So, your first step here is writing out your mission statement. Write out why it is you’re homeschooling your children. Talk with them to include them in the why and the decisions about your homeschooling. Have them help you write your mission statement so that they can be emotionally invested as well and take ownership of this homeschooling process.

In addition to the vision statement, make the expectations clear. Involve your child in this too! Tell them what you’re thinking as far as expectations, and ask them what their thoughts are. While you’re in charge and have the final say as the authority figure in the house, taking their thoughts into consideration will mean a lot to them. It’ll help them feel heard and like their feelings are considered and appreciated. Even if you don’t take a majority of their suggestions, they will at least feel like they’ve had a say and been heard. Including them in expectations will help them to accept the expectations because they’ll feel they’ve had a say in it.

3) Take a practice run
Give homeschooling a practice run if you’re nervous about homeschooling and making the leap. Try doing this for just a few days a week over the summer or any other seasonal break from public school. Having this sort of “practice homeschooling,” especially over the summer, will be helpful for many kids. Even if you don’t end up homeschooling, a routine is helpful for them.

If this is working out for you and you continue you to homeschool, you may consider year-round homeschooling. We homeschool year-round for the stability it brings to our schedule, and our kids love it! We homeschool all year, 4 days a week, with breaks for holidays. If you’ve already put all these hours into your summer practice homeschooling, why not continue on? Several days are already knocked out!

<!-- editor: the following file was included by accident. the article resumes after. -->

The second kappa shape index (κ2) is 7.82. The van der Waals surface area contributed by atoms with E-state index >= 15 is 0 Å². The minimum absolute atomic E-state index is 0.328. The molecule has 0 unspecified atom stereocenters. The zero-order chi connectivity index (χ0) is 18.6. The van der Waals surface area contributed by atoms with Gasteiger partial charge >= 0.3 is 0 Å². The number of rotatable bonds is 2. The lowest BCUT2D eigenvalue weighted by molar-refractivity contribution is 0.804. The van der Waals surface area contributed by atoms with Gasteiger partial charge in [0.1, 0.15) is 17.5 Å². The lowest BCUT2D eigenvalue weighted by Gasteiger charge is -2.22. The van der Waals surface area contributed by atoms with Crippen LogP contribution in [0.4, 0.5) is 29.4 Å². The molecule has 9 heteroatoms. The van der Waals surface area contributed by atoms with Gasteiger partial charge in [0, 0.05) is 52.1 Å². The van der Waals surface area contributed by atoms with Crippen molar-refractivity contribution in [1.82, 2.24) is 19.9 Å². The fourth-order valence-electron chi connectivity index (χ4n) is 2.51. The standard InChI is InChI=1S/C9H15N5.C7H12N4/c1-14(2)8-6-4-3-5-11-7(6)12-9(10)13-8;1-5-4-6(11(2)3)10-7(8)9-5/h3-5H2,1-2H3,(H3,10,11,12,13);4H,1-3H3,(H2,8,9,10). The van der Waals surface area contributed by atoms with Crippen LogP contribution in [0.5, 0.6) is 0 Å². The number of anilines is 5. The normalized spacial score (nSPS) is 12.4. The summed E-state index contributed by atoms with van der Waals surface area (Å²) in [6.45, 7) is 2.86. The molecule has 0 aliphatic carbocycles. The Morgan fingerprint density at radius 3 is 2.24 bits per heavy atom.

In addition to unit studies, any outings you have in nature or traveling can also be used towards learning days. Make it educational with some questions, discussion, drawing, or related reading. Just another find a way to make love learning enjoyable again for the whole family while also bonding.


Summer is the perfect time to give homeschooling ago
If you’re considering homeschooling and unsure, please don’t be too afraid to give it a shot! If you try your best during this homeschooling summer experiment and still feel that it won’t work for you, no sweat! You can easily still enroll in the public school for the next year. You’ll not have wasted any of this time. Your child learned about things they love and spent extra time connecting with you one-on-one! Win-win! You’ll also be no worse off, as far as public school is concerned; not a single day missed. I think you’ll find you’ll love it though!

Taking the summer to devote some time to light learning gives you a taste of homeschooling, keeps the kids a little less bored, and off electronics – at least a bit. Best of all, you’ll never have to wonder, “Should I have tried homeschooling?” If you’ve been on the fence and nervous about homeschooling, I encourage you to give it a shot this summer with free internet printables and library books!


Did you know SPED Homeschool is 100% donor funded?

Donate today